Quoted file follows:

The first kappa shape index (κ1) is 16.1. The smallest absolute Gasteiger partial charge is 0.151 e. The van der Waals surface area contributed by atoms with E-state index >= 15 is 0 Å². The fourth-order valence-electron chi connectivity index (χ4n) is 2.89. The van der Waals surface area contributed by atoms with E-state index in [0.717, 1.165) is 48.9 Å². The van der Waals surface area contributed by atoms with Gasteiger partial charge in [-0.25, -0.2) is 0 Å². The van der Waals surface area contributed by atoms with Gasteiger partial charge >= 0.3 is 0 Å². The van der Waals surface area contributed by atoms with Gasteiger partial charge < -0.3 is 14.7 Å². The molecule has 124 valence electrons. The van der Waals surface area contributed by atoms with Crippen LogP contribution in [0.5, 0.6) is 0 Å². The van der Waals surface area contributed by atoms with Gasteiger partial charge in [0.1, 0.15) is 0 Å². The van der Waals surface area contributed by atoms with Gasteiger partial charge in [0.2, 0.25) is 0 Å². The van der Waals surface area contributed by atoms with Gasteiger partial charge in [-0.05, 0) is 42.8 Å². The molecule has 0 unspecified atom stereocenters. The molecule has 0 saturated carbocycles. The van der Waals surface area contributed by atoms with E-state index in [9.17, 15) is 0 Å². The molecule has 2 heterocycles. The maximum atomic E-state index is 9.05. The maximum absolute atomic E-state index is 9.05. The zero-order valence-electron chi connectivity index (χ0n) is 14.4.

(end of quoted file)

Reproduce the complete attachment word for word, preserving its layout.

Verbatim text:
The first kappa shape index (κ1) is 16.1. The smallest absolute Gasteiger partial charge is 0.151 e. The van der Waals surface area contributed by atoms with E-state index >= 15 is 0 Å². The fourth-order valence-electron chi connectivity index (χ4n) is 2.89. The van der Waals surface area contributed by atoms with E-state index in [0.717, 1.165) is 48.9 Å². The van der Waals surface area contributed by atoms with Gasteiger partial charge in [-0.25, -0.2) is 0 Å². The van der Waals surface area contributed by atoms with Gasteiger partial charge >= 0.3 is 0 Å². The van der Waals surface area contributed by atoms with Gasteiger partial charge < -0.3 is 14.7 Å². The molecule has 124 valence electrons. The van der Waals surface area contributed by atoms with Crippen LogP contribution in [0.5, 0.6) is 0 Å². The van der Waals surface area contributed by atoms with Gasteiger partial charge in [0.1, 0.15) is 0 Å². The van der Waals surface area contributed by atoms with Gasteiger partial charge in [0.2, 0.25) is 0 Å². The van der Waals surface area contributed by atoms with Gasteiger partial charge in [-0.05, 0) is 42.8 Å². The molecule has 0 unspecified atom stereocenters. The molecule has 0 saturated carbocycles. The van der Waals surface area contributed by atoms with E-state index in [9.17, 15) is 0 Å². The molecule has 2 heterocycles. The maximum atomic E-state index is 9.05. The maximum absolute atomic E-state index is 9.05. The zero-order valence-electron chi connectivity index (χ0n) is 14.4.